Like most of Scotland’s producing theatres, the Citizens Theatre does not, as a matter of principle, “do” panto. Yet magic acorns, audience participation and a plot-significant singalong are still on the menu this Festive season thanks to this impressive and at-times genuinely unnerving presentation of the story of Rapunzel by playwright Annie Siddons, directed by Lu Kemp.

Kemp’s staging on Rachel Canning’s deceptively rough and ready set, full of nooks, crannies and access down below, is effective without being distracting

Rapunzel begins with an abandoned baby, discovered and raised by the herbalist Mother Gothel. Life is happy until a male visitor notes that Rapunzel is becoming an attractive young woman. In response Mother Gothel imprisons her daughter in a tower only accessible by climbing her increasingly long hair. Yet this isn’t the end of the matter; the tower is discovered by a wondering young Tuscan Prince named Patrizio. The pair immediately fall in love, a romance that both declare neither deliberate machinations nor simple misunderstandings can destroy.

While, on this occasion, decked out in flowers, the Citizens Theatre is nevertheless adept at presenting both physical and emotional darkness on stage – all praise to lighting designer Lizzie Powell. This is entirely appropriate; as in all the best fairy tales, there are genuinely nasty aspects to this story – not least Gothel’s blinding of Patrizio. Siddons’ own particular take on Rapunzel is clearly that it’s a story about obsession: specifically, how a mother’s protective desire can turn her into a monster. Yet there are other obsessions on show here too: Rapunzel’s own preoccupation with romantic love, which almost kills her; a Tuscan Duke’s determination to find his lost son that near bankrupts his Dukedom; and even the desire for political power by Patrizio’s brother, Paulo.

Kemp’s staging on Rachel Canning’s deceptively rough and ready set, full of nooks, crannies and access down below, is effective without being distracting; placing Rapunzel (an excellent Jessica Hardwick, last seen in the epic Citizens Theatre production, Lanark: A Life in Three Acts) on a swing raised up above the stage is a brilliantly simple way to represent her tower prison without building one.

Ewan Somers – one of the Citizens’ current actor interns – is an excellent young lead as Patricio, albeit necessarily denied the audience appreciation directed towards kind-hearted criminal Ambrosi, played by an engaging Peter Collins. Yet the real plaudits must go to Wendy Seager; a seasoned performer in Scottish theatre for many years, here she excels as both the increasingly monstrous Mother Gothel and the endearingly obnoxious Tuscan Prince Paulo. It’s only fair that she’s gifted with the biggest Wow-moment of the production.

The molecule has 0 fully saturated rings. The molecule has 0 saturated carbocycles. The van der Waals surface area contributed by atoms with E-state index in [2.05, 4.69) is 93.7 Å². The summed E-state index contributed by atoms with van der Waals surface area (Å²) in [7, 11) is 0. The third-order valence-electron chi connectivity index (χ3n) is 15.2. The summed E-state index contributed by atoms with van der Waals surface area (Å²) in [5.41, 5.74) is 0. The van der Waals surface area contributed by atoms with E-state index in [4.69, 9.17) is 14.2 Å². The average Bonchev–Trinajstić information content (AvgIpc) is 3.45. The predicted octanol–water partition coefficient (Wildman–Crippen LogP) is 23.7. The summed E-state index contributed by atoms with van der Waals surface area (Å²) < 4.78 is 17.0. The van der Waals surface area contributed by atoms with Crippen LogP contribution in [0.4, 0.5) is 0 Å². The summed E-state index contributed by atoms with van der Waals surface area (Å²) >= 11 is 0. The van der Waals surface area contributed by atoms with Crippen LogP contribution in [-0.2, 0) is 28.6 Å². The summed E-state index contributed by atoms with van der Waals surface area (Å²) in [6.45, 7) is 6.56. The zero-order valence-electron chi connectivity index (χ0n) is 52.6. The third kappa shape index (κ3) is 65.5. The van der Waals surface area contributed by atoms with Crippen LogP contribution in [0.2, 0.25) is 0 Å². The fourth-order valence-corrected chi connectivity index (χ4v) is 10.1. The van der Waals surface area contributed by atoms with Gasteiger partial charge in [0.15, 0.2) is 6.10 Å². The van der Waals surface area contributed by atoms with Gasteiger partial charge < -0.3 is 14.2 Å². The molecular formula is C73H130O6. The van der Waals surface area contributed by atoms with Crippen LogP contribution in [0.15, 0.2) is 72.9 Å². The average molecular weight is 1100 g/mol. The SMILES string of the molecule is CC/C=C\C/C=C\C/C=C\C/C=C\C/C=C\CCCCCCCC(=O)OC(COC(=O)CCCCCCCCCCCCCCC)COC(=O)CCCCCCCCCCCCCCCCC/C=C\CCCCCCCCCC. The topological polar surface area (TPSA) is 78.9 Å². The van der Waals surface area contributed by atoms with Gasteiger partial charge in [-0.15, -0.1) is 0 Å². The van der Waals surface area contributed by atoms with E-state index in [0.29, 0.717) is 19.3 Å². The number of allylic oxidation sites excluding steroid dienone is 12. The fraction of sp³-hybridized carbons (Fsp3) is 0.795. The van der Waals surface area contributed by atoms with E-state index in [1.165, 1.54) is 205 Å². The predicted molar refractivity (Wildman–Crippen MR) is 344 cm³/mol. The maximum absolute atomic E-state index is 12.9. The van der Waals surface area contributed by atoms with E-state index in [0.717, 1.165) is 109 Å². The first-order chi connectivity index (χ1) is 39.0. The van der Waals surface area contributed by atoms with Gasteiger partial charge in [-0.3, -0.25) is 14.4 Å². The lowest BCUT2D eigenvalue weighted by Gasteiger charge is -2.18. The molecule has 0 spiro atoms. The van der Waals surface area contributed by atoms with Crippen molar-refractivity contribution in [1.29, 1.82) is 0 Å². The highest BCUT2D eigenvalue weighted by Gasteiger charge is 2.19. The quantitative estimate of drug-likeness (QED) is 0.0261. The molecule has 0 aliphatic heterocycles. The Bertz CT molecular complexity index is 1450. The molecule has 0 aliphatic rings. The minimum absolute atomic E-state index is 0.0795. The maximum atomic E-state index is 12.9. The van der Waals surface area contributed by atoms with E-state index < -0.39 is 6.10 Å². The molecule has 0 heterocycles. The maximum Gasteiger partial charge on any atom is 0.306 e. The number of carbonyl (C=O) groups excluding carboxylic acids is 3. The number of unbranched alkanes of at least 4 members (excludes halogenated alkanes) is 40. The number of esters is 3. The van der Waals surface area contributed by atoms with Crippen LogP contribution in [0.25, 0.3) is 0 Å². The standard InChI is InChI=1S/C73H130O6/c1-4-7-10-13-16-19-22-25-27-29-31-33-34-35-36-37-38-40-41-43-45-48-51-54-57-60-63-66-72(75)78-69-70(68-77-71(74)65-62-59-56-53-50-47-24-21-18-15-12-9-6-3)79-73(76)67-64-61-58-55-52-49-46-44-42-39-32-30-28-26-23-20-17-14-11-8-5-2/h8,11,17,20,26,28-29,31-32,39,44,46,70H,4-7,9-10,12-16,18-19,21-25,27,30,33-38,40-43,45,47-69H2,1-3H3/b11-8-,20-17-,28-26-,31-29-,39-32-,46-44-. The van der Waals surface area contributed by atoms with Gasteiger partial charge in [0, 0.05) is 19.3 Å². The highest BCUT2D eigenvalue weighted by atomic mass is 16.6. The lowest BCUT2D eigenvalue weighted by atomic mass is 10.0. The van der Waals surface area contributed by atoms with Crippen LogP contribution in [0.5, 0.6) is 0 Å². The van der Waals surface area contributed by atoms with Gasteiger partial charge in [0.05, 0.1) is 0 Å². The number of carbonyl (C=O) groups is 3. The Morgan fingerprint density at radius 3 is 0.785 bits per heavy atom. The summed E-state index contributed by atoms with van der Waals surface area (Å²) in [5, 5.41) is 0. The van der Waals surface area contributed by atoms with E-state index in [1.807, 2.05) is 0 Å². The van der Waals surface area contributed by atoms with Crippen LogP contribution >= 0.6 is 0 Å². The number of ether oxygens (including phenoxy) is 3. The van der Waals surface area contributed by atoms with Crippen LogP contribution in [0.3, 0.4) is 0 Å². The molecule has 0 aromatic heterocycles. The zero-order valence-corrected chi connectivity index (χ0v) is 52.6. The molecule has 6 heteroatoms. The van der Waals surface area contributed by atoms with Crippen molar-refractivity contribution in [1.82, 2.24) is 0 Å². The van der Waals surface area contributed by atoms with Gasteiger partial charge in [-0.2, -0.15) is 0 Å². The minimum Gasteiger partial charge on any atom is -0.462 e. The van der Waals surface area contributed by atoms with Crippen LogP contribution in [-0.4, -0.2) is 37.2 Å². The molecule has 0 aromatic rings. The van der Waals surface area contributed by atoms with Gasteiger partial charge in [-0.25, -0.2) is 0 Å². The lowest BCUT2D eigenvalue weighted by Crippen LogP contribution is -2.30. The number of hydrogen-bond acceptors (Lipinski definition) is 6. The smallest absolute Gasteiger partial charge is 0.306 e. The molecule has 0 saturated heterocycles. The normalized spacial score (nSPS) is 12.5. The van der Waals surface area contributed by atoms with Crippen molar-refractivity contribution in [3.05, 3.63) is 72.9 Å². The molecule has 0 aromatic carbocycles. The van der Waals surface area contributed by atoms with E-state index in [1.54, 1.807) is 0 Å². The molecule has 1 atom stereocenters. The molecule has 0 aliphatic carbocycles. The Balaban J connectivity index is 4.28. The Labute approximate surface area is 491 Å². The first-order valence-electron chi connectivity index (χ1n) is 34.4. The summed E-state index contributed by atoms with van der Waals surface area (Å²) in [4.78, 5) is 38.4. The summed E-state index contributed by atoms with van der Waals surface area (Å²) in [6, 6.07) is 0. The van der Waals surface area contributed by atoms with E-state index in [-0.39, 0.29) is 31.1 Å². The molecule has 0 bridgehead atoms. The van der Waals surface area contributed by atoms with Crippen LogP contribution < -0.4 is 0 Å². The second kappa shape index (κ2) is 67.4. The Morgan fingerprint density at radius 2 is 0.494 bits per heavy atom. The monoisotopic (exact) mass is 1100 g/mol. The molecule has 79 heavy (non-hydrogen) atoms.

For all its moments of darkness, however, there’s still plenty to laugh at here too – not least the blind Patrizio’s reliance at one point on a “Glasgow Kiss” to get him out of trouble, or the occasional “assistance” provided by a stony-faced stage manager. Nevertheless, when compared to most of the shows on in Glasgow this Christmas, the Citizens’ Rapunzel definitely offers a satisfyingly fuller festive experience. 

Reviews by Paul F Cockburn

Multiple Venues


Dundee Rep Theatre / Macrobert Arts Centre

The Yellow on the Broom

Underbelly, Bristo Square

Tom Neenan: It's Always Infinity

Assembly George Square Studios

Police Cops in Space

Gilded Balloon Rose Theatre

Rik Carranza: Still a Fan

Gilded Balloon Rose Theatre





The Blurb

A funny, foolish, madcap story, with a darkly mischievous side, that the whole family can enjoy together this Christmas. A story about knowing when to let go and the challenges that come with finding your place in the world.

Rapunzel’s hair is out of control. It doesn’t matter what she does with it, it’ll never stay in one place. As Rapunzel comes of age, her loving but overbearing mother locks her in a tower to protect her from the world beyond their garden. But, like her hair, Rapunzel is not one to be contained. With the help of a wild pig, her hapless lover, and some bumbling criminal types, Rapunzel will put her world, and the world beyond, to rights.

The colours and chaos of the blooming garden surrounding Rapunzel’s tower burst into the beautiful auditorium of the Citizens Theatre, created by the design team behind the 5-star A Christmas Carol. An abundance of colourful characters run amok through the sunny Italian countryside, played by a motley troupe of actors performing original songs and music live on stage